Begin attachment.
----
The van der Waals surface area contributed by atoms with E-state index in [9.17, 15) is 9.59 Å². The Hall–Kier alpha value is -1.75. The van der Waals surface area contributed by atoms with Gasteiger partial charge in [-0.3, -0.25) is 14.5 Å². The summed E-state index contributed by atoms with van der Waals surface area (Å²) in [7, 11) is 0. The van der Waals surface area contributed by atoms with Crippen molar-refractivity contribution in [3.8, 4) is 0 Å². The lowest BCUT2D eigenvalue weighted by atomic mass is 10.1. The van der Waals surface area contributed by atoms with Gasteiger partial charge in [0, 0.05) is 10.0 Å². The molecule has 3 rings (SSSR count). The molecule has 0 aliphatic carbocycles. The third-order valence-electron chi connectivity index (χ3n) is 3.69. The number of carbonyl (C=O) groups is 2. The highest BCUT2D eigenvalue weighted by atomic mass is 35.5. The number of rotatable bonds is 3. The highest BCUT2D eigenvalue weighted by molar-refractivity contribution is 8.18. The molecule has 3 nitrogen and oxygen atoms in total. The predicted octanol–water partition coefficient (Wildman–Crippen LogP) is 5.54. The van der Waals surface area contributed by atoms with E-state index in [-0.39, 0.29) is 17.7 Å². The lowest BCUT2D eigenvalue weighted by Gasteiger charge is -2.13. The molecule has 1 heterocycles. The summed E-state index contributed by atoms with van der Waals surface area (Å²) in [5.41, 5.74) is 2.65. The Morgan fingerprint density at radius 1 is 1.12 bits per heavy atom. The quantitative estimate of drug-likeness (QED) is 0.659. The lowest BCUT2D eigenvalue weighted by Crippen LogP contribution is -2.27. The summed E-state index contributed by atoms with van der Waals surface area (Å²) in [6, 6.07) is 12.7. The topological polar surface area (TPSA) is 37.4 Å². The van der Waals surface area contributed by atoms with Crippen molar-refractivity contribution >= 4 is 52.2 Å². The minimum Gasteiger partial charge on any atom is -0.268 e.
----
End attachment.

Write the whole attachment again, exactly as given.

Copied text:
The van der Waals surface area contributed by atoms with E-state index in [9.17, 15) is 9.59 Å². The Hall–Kier alpha value is -1.75. The van der Waals surface area contributed by atoms with Gasteiger partial charge in [-0.3, -0.25) is 14.5 Å². The summed E-state index contributed by atoms with van der Waals surface area (Å²) in [7, 11) is 0. The van der Waals surface area contributed by atoms with Crippen molar-refractivity contribution in [3.8, 4) is 0 Å². The lowest BCUT2D eigenvalue weighted by atomic mass is 10.1. The van der Waals surface area contributed by atoms with Gasteiger partial charge in [0, 0.05) is 10.0 Å². The molecule has 3 rings (SSSR count). The molecule has 0 aliphatic carbocycles. The third-order valence-electron chi connectivity index (χ3n) is 3.69. The number of carbonyl (C=O) groups is 2. The highest BCUT2D eigenvalue weighted by atomic mass is 35.5. The number of rotatable bonds is 3. The highest BCUT2D eigenvalue weighted by molar-refractivity contribution is 8.18. The molecule has 3 nitrogen and oxygen atoms in total. The predicted octanol–water partition coefficient (Wildman–Crippen LogP) is 5.54. The van der Waals surface area contributed by atoms with E-state index in [-0.39, 0.29) is 17.7 Å². The lowest BCUT2D eigenvalue weighted by Gasteiger charge is -2.13. The molecule has 1 heterocycles. The summed E-state index contributed by atoms with van der Waals surface area (Å²) in [5.41, 5.74) is 2.65. The Morgan fingerprint density at radius 1 is 1.12 bits per heavy atom. The quantitative estimate of drug-likeness (QED) is 0.659. The lowest BCUT2D eigenvalue weighted by Crippen LogP contribution is -2.27. The summed E-state index contributed by atoms with van der Waals surface area (Å²) in [6, 6.07) is 12.7. The topological polar surface area (TPSA) is 37.4 Å². The van der Waals surface area contributed by atoms with Crippen molar-refractivity contribution >= 4 is 52.2 Å². The minimum Gasteiger partial charge on any atom is -0.268 e.